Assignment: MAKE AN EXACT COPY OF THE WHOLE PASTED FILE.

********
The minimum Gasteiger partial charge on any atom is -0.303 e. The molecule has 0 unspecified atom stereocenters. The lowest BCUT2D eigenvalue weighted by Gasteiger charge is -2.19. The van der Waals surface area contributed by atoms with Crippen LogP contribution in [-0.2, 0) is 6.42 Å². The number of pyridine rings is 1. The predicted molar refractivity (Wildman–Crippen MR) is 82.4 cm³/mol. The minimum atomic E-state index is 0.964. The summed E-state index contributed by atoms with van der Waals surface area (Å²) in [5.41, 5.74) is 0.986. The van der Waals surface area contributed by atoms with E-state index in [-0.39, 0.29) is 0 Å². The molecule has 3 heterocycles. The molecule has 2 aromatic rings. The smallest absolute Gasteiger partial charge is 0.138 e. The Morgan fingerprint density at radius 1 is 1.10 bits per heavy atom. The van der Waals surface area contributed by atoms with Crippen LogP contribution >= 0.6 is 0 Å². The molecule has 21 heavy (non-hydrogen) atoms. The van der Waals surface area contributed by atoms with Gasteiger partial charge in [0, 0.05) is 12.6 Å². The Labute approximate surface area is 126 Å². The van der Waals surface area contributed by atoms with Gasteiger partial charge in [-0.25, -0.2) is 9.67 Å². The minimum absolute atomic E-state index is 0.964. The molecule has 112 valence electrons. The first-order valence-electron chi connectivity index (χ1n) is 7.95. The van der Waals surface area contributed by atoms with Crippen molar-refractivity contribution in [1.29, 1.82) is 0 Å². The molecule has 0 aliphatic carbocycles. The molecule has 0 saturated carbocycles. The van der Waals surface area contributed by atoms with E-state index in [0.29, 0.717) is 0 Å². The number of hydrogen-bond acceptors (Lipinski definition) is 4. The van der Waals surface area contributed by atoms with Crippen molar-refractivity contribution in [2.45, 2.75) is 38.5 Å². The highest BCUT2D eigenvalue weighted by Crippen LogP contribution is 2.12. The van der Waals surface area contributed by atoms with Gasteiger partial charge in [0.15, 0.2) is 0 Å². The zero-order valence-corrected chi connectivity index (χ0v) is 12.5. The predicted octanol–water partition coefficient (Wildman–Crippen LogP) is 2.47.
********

The minimum Gasteiger partial charge on any atom is -0.303 e. The molecule has 0 unspecified atom stereocenters. The lowest BCUT2D eigenvalue weighted by Gasteiger charge is -2.19. The van der Waals surface area contributed by atoms with Crippen LogP contribution in [-0.2, 0) is 6.42 Å². The number of pyridine rings is 1. The predicted molar refractivity (Wildman–Crippen MR) is 82.4 cm³/mol. The minimum atomic E-state index is 0.964. The summed E-state index contributed by atoms with van der Waals surface area (Å²) in [5.41, 5.74) is 0.986. The van der Waals surface area contributed by atoms with E-state index in [-0.39, 0.29) is 0 Å². The molecule has 3 heterocycles. The molecule has 2 aromatic rings. The smallest absolute Gasteiger partial charge is 0.138 e. The Morgan fingerprint density at radius 1 is 1.10 bits per heavy atom. The van der Waals surface area contributed by atoms with Crippen LogP contribution >= 0.6 is 0 Å². The molecule has 21 heavy (non-hydrogen) atoms. The van der Waals surface area contributed by atoms with Gasteiger partial charge in [0, 0.05) is 12.6 Å². The Labute approximate surface area is 126 Å². The van der Waals surface area contributed by atoms with Gasteiger partial charge in [-0.25, -0.2) is 9.67 Å². The minimum absolute atomic E-state index is 0.964. The molecule has 112 valence electrons. The first-order valence-electron chi connectivity index (χ1n) is 7.95. The van der Waals surface area contributed by atoms with Crippen molar-refractivity contribution in [1.29, 1.82) is 0 Å². The molecule has 0 aliphatic carbocycles. The molecule has 0 saturated carbocycles. The van der Waals surface area contributed by atoms with E-state index in [0.29, 0.717) is 0 Å². The number of hydrogen-bond acceptors (Lipinski definition) is 4. The van der Waals surface area contributed by atoms with Crippen molar-refractivity contribution in [2.45, 2.75) is 38.5 Å². The highest BCUT2D eigenvalue weighted by Crippen LogP contribution is 2.12. The van der Waals surface area contributed by atoms with Gasteiger partial charge in [0.15, 0.2) is 0 Å². The zero-order valence-corrected chi connectivity index (χ0v) is 12.5. The predicted octanol–water partition coefficient (Wildman–Crippen LogP) is 2.47.